In this context, how should the parties and groups advocating on behalf of the masses negatively affected by so-called ‘dependent’ and Western-centric development policies and programs in various fields such as agriculture, education, health, commerce, communication and trade move forward[i]?Will the reliance on Marxist theory and its variants or the example of model capitalist state from the region concerned be sufficient?
My view is that those concerned about the plight of the people-in particular subalterns[ii] – in the post colony shall obtain directions from the postcolonial and decolonial theory and discourse – including Southern theory and subaltern theory – in order to:
1) understand and explain the global and regional dynamics at play with enough attention to the history over last 500 years plus the plight of post colony.
2) articulate an anti-hegemonic political discourse and agenda grounded in contemporary realities for specific countries
3) collaborate with like-minded groups, organisations and movements in the regions of the global south.
This is essential because decolonisation of the mind and body in the post colony is an essential task in order to engage politically, intellectually and imaginatively. Many of the writings that have come out from such thinking and discourses in the last few decades from Africa, Latin America, the Middle east and Asia to some extent are inspiring and informative to say the least. There is an emerging movement of scholars working in these fields exchanging views and experiences through Zoom seminars, regular conferences, internet based groups, workshops, books, journals and keynote speeches. Those in the post colonies concerned about the political and economic trends as well as culturally compatible and sustainable future can benefit from accessing these resources.
Finally, let me quote from Walter Mignolo – a Latin American decolonial theorist on Decoloniality:
Decoloniality means first to delink (to detach) from that overall structure of knowledge in order to engage in an epistemic reconstitution. Reconstitution of what? Of ways of thinking, languages, ways of life and being in the world that the rhetoric of modernity disavowed and the logic of coloniality implement. The failure of decolonization during the Cold War was due, mainly, to the fact that the decolonization did not question the terms of the conversation, that is, did not question the structures of knowledge and subject formation (desires, beliefs, expectations) that were implanted in the colonies by the former colonizers.
Today, epistemic reconstitution is taking place in many places and in many forms. But this is not a task you can find in the state and inter-state relations. This is a task of what I would call the emerging global political society: people taking their/our destinies in their/our own hands because the states as well as international institutions (IMF, World Bank) etc. are not to serve the people but to mediate between states, corporations and banks.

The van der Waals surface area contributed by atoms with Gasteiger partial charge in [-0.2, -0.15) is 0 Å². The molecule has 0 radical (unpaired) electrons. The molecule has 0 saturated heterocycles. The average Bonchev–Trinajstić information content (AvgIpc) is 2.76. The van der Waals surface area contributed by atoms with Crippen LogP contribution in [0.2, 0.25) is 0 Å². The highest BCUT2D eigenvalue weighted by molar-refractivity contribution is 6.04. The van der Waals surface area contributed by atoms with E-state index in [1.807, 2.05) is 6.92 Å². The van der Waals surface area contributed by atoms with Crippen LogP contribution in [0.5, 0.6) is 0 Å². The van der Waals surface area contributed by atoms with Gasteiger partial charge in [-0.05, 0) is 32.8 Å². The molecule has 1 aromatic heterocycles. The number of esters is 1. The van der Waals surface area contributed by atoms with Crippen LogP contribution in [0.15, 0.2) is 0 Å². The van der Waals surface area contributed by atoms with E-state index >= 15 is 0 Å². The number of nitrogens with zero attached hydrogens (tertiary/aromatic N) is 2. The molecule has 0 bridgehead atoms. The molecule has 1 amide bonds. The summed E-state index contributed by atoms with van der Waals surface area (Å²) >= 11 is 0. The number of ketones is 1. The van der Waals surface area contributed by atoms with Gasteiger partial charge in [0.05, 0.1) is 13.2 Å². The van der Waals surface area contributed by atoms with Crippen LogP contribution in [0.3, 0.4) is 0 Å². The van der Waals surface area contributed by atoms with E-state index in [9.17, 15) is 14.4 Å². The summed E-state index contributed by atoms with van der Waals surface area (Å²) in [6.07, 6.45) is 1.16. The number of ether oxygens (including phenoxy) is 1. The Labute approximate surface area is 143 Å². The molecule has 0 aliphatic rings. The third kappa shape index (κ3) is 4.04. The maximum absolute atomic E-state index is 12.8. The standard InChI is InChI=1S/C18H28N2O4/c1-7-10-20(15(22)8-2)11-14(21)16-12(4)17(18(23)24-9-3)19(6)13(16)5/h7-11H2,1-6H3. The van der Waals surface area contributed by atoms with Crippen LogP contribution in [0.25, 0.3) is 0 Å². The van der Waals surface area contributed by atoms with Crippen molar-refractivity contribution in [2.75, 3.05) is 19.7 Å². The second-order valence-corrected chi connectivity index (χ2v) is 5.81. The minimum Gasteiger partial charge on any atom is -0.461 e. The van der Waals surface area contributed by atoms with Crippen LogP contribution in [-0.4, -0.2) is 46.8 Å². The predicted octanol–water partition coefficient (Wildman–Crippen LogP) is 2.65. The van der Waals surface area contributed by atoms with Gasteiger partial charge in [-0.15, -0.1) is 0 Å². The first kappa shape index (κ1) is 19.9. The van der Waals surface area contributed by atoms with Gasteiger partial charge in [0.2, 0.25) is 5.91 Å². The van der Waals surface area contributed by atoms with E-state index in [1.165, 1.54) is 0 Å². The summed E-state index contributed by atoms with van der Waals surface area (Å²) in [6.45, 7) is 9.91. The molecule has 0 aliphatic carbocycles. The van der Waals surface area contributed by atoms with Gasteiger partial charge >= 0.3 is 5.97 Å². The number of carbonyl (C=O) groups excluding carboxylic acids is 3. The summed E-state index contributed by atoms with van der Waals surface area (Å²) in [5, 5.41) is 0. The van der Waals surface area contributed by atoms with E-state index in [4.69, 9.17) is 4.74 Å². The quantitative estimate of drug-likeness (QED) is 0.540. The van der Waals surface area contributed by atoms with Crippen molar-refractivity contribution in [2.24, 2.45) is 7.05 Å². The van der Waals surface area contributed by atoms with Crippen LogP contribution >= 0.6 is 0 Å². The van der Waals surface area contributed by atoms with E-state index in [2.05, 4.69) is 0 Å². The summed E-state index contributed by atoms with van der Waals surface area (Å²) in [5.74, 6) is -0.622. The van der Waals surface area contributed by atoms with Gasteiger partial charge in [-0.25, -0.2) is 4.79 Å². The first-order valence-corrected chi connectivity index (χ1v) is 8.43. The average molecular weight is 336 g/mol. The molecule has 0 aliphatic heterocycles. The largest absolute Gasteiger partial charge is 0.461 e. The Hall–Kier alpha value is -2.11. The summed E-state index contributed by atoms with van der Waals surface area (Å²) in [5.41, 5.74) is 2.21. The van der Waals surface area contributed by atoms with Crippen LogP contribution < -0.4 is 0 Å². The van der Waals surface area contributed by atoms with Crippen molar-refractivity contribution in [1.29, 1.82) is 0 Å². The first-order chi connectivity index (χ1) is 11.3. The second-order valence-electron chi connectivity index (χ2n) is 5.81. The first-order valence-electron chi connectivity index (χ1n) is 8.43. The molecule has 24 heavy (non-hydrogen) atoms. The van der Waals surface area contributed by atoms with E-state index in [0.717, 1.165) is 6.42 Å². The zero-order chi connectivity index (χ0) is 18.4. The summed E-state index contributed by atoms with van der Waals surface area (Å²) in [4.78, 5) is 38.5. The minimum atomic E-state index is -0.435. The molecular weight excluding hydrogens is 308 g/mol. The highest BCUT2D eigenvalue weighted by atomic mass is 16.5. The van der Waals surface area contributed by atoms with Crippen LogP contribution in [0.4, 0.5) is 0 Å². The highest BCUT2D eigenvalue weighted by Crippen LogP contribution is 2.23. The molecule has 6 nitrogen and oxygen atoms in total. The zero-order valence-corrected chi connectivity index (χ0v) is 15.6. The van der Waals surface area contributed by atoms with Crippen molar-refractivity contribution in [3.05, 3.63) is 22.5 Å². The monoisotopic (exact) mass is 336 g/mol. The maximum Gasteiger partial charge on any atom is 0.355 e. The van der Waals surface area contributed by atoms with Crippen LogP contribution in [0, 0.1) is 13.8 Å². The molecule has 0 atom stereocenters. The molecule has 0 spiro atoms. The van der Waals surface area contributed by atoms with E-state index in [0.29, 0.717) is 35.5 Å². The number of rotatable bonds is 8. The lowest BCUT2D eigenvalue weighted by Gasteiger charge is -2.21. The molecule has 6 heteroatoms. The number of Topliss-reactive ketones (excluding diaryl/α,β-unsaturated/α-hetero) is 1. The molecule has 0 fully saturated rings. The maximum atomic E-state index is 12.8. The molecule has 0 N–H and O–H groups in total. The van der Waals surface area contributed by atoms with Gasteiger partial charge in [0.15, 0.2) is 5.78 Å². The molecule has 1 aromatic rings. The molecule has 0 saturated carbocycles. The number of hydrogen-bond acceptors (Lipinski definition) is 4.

(Source: E-international Relations interview with Mignolo)
Appadurai, A. 2021. Beyond Domination: the future and past of Decolonization, The Nation, March 22/23 issue. https://www.thenation.com/article/world/achille-mbembe-walter-mignolo-catherine-walsh-decolonization/
DALZIEL, A.2019. Why is Southeast Asia lacking in postcolonial perspectives? Jakartha Post, Jan.30. https://www.thejakartapost.com/life/2019/01/30/why-is-southeast-asia-lacking-in-postcolonial-perspectives.html
Brooks, H. Ngwane, T. Runciman, C. 2019. Decolonising and re-theorising the meaning of democracy: A south African perspective, The Sociological Perspective, 68(1), pp.17-32. https://journals.sagepub.com/doi/10.1177/0038026119878097
Laffan, M. Prakash. 2018. The Postcolonial Moment in South and Southeast Asia, Bloomsbury Academic.
Mignolo, W. 2017. Interview with Walter Mignolo/Part 2: key Concepts in E-intrnational Relations, https://www.e-ir.info/2017/01/21/interview-walter-mignolopart-2-key-concepts/ Accessed 31 July 2021.
Mignolo, W. Walsh, C.E. 2018. On Decoloniality: Concepts, Analytics, Praxis, Durham and London, Duke University Press.
Sarachchandra, E.2013. With the Begging Bowl, Sri Lanka, Vijitha Yapa Publishers.
Shastri, A.2001. Introduction-Postcolonial States in South Asia: democracy, Identity, development and Security, In: Shastri A., Wilson A.J. (eds) The Post-Colonial States of South Asia, Palgrave Macmillan, New York.
Shastri, A. 2018. Political Parties in Sri Lanka: change and continuity, Oxford University Press (Also Talk, Institute of South Asia institute, Berkley https://southasia.berkeley.edu/amita-shastri
Sheng, A.2020. Asia’s Post-Colonial Journey, The Statesman. https://www.thestatesman.com/opinion/asias-post-colonial-journey-1502923498.html
Uyangoda, J. 2018. Decolonial Thinking, Southern Theory, and the Search for Alternative Epistemologies in the Social Sciences, Colombo Arts, Biannual Refereed Journal of Social Sciences and Humanities. Volume II |Issue 3
Useful Internet Groups
Postcolonial/decolonial thought in the global south
Decolonisation of education/higher education in the global south
Sociology Today (for the subalterns and post colony)
Asia thinkers and Writers
Multicultural society: myths and realities
[i] China with Chinese aid and loans have entered the scene today and this needs to be dealt with separately with the question as to whether it is a different kind of intervention or a different form of capitalist intervention?